And I think I said in the last quarter that we've never had so many transformational projects going on at one time. But if we're going to accused of anything, it's a -- it's -- I guess maybe we should have spread these out over a lot of years. And some of us are probably wishing we had because it puts a lot of pressure on the organization. But it is what it is. It's the right time for us to do it. We're glad we're doing it, and we're glad we're seeing the light at the end of the tunnel. It's not an oncoming train. It really is a light. And a year from now, most of this will be behind us. Perhaps the Arkansas warehouse won't yet be behind us. We've had a few delays there only because there have been some opportunities to improve the financial payback of that warehouse, and so we've waited a couple of extra months right now, which we can talk more about sometime in the future. But everything -- all the other really transformational things that we are talking about, the factory in Haiti, the two SAP conversions at WMS and CID, which we got to tell you something, I was there last weekend and the week -- -- and the prior week to that, and those people are working really hard to give us the efficiencies that system is intended to give us. And so I think you're going to see some very big improvements. Are you going to see it a month from now? No, as we write off some of these other costs and everything else. But you're going to see it down the road for sure.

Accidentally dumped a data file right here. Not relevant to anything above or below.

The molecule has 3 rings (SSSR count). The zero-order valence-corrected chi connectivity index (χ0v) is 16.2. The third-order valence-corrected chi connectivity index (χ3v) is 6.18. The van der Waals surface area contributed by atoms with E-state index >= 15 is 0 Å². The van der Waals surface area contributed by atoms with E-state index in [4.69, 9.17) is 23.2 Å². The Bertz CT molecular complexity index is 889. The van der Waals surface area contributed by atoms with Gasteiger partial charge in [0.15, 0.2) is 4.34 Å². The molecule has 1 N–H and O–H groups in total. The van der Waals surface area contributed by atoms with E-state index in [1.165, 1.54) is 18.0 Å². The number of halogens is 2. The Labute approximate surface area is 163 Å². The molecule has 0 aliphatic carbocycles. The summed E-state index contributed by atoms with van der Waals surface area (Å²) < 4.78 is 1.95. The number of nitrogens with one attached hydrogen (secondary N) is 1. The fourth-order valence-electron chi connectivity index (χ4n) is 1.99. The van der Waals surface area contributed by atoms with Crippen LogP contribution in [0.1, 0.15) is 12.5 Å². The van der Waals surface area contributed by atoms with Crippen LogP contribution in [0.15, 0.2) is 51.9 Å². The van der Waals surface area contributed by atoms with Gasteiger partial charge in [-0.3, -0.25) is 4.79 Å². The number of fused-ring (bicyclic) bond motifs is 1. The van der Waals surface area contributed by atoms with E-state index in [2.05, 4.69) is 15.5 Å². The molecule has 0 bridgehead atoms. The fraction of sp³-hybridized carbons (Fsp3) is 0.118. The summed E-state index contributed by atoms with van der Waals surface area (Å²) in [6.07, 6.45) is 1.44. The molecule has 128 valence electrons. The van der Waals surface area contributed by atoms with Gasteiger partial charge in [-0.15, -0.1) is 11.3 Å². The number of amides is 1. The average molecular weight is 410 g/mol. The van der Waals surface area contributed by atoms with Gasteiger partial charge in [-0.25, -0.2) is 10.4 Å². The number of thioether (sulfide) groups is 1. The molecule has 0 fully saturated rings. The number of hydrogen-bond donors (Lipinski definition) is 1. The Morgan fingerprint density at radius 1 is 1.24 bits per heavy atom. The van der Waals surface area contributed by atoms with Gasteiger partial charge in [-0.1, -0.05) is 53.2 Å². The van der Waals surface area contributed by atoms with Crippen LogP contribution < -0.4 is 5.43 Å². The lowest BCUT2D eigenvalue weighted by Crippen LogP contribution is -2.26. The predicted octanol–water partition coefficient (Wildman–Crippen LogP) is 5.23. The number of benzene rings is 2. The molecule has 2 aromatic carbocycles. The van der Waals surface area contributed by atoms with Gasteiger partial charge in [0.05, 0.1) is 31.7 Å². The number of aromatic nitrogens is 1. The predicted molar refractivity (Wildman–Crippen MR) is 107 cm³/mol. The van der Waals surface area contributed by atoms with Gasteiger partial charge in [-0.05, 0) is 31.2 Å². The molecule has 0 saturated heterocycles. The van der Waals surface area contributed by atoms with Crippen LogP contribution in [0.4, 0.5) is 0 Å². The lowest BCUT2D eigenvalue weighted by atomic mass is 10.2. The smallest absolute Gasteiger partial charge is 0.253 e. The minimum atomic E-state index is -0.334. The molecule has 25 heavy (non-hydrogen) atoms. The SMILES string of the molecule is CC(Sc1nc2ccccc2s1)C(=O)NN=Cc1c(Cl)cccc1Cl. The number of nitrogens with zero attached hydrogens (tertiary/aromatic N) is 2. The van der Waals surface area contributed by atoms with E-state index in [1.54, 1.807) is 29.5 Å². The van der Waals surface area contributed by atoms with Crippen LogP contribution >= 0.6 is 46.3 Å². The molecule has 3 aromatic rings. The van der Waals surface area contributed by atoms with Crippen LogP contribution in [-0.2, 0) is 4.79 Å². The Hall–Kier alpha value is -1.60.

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Kevin Mark Steinke, Barrington Research Associates, Inc., Research Division - MD [5]

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Yes. That's helpful. And the way I'm thinking about this, and I think your comments mirror this in terms of light at the end of the tunnel, et cetera, is that you're going to start to see more of the benefits of all these various projects and operational efficiency projects as well as the sales pipeline really starting to benefit 2020, it seems, just from the way the timing of ramping up the SAP integration and -- integrations and the Haiti facility, et cetera. It seems like you -- plus you talked about the Fashion Seal Healthcare project going on with CID and the positive momentum there. It seems like you'd be set up for a pretty good 2020 based on all these things coming together, if that's the right way to think about it.

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Michael L. Benstock, Superior Group of Companies, Inc. - CEO & Inside Director [6]

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I'd be very disappointed if you are wrong, Kevin. But yes, that is the right way to think about it. But I think some of these things will -- we talked about very, very carefully doing one customer at a time so we're not impacting people at HPI that carries us -- we wanted to be done with this project by October, November. It may carry into January, February. So is that -- how's that going to impact HPI? It shouldn't really. I mean -- and we're still building our pipeline. Selling really has nothing to do with what's happening in SAP. And this -- you know how long the process is from the time you sell to the time you actually close business, having been around us quite a lot. So it's a long cycle. So it's not impacting us in that respect. I don't disagree with you at all.